Feeling the forces of a lever

- lever arm: length of wood about 1m long
- load: brick
- duct tape to secure brick to the end of lever
- fulcrum: paint roller or object of similar size
- optional: ruler or tape measure

Measuring and graphing the forces of a lever

- metre-long lever arm that is not too heavy e.g. wide plastic metre rule
- fulcrum: strong tube or roll of tape, stabilized with wedges of tape to stop it from rolling
- 500g weight (or 1kg works)
- duct tape or masking tape to attach weight to the lever
- 2 or 3kg spring scale (or 5kg scale if using 1kg weight)
- ruler
- worksheet (attached)

Introduce students to the parts of a lever, including standard notation for drawing a lever. The “lever arm” is simple a rigid rod, drawn as a straight line. The “fulcrum” is something that the lever can rest upon and tip back and forth over (also called the “pivot point”), drawn as a triangle under the lever. When a lever is in use, we push on one end and apply a force to the system, called the “Effort”. The lever moves and outputs a force at the other end of the lever arm, called the “Load”.

Tell students that they will be experimenting with levers, and that they will use this notation for any recording of results.

**Feeling the force on a lever**

Set-up as a group activity: set up the a lever (or two or three) in the centre of an area that the students can sit around. Make the position of the fulcrum the same in each lever e.g. far from the brick. Students come up one at a time (or in groups of two or three, depending on how many levers are set up), to each try lifting the brick by pushing on the other end of the lever (it will be hard with the fulcrum far from the brick). Then change the position of the fulcrum in all three levers (e.g. nearer to the brick) so that students can compare how much force is needed to lift the brick with the first fulcrum position. Move to a third position, and if appropriate (i.e. if the students have enough information from previous tries to make an informed guess), ask students to predict how hard it will be this time to lift the brick compared to the other two tries.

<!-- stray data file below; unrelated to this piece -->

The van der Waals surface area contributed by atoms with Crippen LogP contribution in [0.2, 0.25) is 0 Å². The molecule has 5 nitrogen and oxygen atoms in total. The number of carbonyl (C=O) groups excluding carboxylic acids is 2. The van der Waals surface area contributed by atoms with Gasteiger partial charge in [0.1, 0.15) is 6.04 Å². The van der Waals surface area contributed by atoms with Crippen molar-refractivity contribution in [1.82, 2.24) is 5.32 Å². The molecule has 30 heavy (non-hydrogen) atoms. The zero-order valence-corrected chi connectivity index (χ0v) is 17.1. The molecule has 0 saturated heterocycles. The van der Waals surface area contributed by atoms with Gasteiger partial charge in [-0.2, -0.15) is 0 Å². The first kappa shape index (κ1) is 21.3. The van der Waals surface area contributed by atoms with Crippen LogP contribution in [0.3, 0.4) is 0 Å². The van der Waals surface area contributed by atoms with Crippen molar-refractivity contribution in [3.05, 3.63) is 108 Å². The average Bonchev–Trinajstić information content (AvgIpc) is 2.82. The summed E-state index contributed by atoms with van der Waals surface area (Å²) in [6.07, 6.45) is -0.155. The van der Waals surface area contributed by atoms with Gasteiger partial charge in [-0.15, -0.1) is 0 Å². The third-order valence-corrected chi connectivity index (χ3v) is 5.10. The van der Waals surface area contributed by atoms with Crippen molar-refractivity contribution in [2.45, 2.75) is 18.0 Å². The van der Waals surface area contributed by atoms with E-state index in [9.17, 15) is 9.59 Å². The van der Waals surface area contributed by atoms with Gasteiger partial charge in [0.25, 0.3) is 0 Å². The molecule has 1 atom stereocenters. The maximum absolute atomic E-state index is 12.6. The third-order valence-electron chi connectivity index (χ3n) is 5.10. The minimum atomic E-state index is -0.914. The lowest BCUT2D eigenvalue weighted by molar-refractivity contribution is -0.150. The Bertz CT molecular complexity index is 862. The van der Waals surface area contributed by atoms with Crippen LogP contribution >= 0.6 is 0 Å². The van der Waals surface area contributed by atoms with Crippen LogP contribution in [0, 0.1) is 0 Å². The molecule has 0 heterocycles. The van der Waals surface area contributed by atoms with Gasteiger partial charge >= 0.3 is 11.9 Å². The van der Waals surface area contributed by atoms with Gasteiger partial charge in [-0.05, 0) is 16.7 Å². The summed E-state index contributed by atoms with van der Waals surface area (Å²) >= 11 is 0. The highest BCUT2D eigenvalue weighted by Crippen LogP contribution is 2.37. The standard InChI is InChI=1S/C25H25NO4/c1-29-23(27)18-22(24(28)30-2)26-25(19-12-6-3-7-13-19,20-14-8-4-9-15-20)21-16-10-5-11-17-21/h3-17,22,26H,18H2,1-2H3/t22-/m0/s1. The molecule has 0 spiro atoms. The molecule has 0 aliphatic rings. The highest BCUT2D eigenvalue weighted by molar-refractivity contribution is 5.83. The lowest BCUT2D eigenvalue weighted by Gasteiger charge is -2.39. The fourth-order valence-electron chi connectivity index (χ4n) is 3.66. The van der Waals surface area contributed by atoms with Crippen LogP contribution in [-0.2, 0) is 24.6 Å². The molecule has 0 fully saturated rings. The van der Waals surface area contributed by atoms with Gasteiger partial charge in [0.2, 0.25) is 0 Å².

Set-up as stations: set up three or four levers on desks, with their fulcrum in a different position. Mark with tape the location of each fulcrum on the lever, so that if it gets moved through use, students know where it should go. Make sure that one station has the fulcrum very near the brick and one is far. Students try a lever, then move to a new station.

Students should find that when the fulcrum is near the load/student, they are easy to push it up in the air, but when it is far from the load, it is very hard (if not impossible).

Students can draw what they discover using standard notation:

The lever arm (plank of wood) is drawn as a straight line, and the fulcrum is a triangle under the line in the correct position. Use arrows to show where force is applied (at one end of the see saw - also called the effort), and where the resulting force is felt (under the concrete weight - also called the load).

Ask the students how the height of the ends of the see saw varies as the fulcrum is moved. They can measure the distances for more accurate recording of the results.

Less force over a greater distance (with the fulcrum near to the weight) is an easier way to lift the weight. However, in this case the weight will not move as high.

The amount of work balances: less force over a greater distance (at one end of the lever) balances more force over a smaller distance (at the other end).

**Measuring and graphing the force on a lever**